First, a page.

Liverpool Cathedral


Liverpool Cathedral Slider

Recital Console

The replacement in the 1970s of the long unusable five-manual 1940 Central Space Console by a two-manual console underlined the need for a duplicate five-manual console in the Central Space for concert work. Thanks to a gift by the late Victor Hutson the Cathedral was able to commission David Wells Organ Builders Ltd to design and construct the Recital Console.

Trompette Militaire

This stop, the gift of Alan Dronsfield, is of course, inspired by the two Willis examples at St Paul’s Cathedral (12 1/4 sec reverberation) and Sheffield City Hall (minus 1/4 sec reverberation) and has spun-brass tubes with flares. It is harmonic from C#38. The diameter at bottom C is nominally 75 mm (with a flare of 130 mm). This is some six notes larger than the St Paul’s example. The LCO shallots have parallel openings with flat heads, whereas the St Paul’s example has closed shallots with long openings.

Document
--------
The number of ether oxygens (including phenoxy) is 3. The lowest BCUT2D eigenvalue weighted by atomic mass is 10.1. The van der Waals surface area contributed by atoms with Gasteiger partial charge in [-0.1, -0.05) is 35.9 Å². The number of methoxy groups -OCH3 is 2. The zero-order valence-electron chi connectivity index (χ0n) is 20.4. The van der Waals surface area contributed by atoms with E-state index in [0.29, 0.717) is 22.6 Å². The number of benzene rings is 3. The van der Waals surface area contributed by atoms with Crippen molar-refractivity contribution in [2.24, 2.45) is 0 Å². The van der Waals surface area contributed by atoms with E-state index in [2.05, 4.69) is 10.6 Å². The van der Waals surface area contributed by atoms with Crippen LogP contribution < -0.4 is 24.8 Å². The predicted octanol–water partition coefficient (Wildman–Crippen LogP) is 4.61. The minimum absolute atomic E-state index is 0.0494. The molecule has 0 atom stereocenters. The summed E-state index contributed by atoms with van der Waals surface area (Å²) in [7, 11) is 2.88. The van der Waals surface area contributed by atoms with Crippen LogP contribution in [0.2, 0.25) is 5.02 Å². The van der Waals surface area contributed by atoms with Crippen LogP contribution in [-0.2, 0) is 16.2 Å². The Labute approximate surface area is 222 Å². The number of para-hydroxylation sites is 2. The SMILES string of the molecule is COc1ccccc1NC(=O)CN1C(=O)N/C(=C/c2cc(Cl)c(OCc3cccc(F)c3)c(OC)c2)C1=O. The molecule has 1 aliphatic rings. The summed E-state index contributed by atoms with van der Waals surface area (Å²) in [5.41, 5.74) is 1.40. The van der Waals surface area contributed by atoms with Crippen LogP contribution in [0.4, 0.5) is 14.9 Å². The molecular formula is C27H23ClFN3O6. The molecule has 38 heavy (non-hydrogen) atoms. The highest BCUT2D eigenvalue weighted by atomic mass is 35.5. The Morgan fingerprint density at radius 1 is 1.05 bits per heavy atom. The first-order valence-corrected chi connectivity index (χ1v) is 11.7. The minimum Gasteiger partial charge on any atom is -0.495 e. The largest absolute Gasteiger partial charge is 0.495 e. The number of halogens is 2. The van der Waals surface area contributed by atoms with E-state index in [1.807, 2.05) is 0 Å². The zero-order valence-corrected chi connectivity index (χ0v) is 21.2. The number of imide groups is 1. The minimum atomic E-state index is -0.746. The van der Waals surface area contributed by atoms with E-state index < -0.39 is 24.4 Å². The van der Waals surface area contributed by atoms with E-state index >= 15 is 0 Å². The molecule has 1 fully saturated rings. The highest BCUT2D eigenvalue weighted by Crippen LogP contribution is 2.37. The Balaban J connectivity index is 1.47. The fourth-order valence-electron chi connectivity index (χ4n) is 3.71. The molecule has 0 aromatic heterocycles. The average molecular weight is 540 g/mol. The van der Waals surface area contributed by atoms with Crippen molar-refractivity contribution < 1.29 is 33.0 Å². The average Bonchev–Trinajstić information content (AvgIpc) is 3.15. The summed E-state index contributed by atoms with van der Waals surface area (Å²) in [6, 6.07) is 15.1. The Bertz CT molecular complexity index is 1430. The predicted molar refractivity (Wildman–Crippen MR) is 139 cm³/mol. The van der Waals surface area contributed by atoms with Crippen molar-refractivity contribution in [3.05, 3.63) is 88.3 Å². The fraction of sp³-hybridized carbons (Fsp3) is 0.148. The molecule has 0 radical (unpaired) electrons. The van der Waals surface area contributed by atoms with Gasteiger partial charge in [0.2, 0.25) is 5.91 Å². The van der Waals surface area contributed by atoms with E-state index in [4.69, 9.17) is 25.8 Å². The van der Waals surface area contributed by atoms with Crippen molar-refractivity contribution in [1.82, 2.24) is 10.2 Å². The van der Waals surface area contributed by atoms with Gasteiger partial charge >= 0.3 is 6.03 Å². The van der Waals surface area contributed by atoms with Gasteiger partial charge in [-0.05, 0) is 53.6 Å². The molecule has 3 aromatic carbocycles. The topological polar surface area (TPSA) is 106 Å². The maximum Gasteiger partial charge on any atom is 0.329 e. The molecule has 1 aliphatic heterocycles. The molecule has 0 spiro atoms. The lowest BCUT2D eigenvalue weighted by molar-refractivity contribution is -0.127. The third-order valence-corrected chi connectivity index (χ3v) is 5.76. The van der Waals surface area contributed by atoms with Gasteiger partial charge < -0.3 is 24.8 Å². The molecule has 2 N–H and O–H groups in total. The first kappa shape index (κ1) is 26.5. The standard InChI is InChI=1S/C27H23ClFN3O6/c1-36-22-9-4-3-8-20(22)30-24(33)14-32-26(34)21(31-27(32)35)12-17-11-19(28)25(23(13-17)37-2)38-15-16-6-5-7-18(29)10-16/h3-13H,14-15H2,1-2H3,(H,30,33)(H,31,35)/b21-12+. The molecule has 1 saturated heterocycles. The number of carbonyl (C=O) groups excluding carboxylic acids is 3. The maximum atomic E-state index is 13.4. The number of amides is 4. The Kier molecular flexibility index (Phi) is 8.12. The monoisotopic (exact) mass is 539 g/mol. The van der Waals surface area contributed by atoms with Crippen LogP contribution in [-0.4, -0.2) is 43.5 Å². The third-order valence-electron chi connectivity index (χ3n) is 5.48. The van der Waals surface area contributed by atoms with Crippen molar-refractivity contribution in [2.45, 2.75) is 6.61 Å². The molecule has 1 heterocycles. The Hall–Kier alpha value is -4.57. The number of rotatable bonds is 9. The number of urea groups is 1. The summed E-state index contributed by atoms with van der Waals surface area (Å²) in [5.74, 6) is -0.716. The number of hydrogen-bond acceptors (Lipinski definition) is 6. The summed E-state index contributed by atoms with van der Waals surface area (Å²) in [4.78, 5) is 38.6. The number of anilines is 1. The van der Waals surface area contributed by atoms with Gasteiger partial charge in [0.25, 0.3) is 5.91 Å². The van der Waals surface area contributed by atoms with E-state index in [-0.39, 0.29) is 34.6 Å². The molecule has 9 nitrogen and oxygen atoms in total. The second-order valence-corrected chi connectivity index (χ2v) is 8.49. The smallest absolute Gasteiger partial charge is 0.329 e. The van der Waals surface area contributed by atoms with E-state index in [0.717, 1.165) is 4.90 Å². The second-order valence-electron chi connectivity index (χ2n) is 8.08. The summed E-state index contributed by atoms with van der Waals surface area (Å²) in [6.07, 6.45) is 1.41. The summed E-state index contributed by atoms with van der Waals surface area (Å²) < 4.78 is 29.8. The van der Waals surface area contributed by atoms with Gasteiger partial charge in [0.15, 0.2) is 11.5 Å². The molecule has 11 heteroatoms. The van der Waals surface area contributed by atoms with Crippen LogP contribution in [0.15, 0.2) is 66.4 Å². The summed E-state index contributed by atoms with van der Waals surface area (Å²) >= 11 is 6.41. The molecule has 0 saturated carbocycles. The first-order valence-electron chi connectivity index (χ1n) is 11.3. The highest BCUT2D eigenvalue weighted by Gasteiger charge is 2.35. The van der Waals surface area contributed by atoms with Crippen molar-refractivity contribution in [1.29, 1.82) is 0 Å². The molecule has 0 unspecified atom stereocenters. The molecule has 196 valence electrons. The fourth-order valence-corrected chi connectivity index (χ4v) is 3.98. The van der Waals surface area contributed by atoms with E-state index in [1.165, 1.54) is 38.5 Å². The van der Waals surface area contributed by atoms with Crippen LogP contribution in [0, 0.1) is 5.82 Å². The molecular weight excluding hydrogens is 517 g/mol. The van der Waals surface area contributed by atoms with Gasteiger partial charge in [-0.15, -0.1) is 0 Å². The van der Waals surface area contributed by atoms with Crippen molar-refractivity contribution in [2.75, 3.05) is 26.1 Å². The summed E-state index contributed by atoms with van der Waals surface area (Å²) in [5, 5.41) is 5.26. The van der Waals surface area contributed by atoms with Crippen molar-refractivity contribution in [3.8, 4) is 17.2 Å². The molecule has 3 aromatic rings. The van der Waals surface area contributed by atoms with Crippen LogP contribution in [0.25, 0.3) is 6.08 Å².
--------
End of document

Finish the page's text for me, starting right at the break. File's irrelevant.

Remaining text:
Central Space

The eventual need for a central space section for the organ had been appreciated soon after the completion of the original installation in 1926 and provisions had been made for it on the Central Space console fitted in 1940. Work was in progress on the pipes and parts when the Willis London works were destroyed by enemy action in 1941.

By the time that David Wells Organ Builders Ltd had built and fitted the new Recital Console the Cathedral had been completed and a clearer idea formed of what was required to support a full congregation in this enormous space. Funds became available from the family of Eleanor Wright in 2007 for a Diapason Chorus to be installed on the (liturgical) south side of the Nave under the tower space.

Bourdon 16 Central Space on Bombarde
Open Diapason 8 Central Space on Great
Principal 4 Central Space Octave
Fifteenth 2 Central Space Sub Octave
Mixture II – VI rks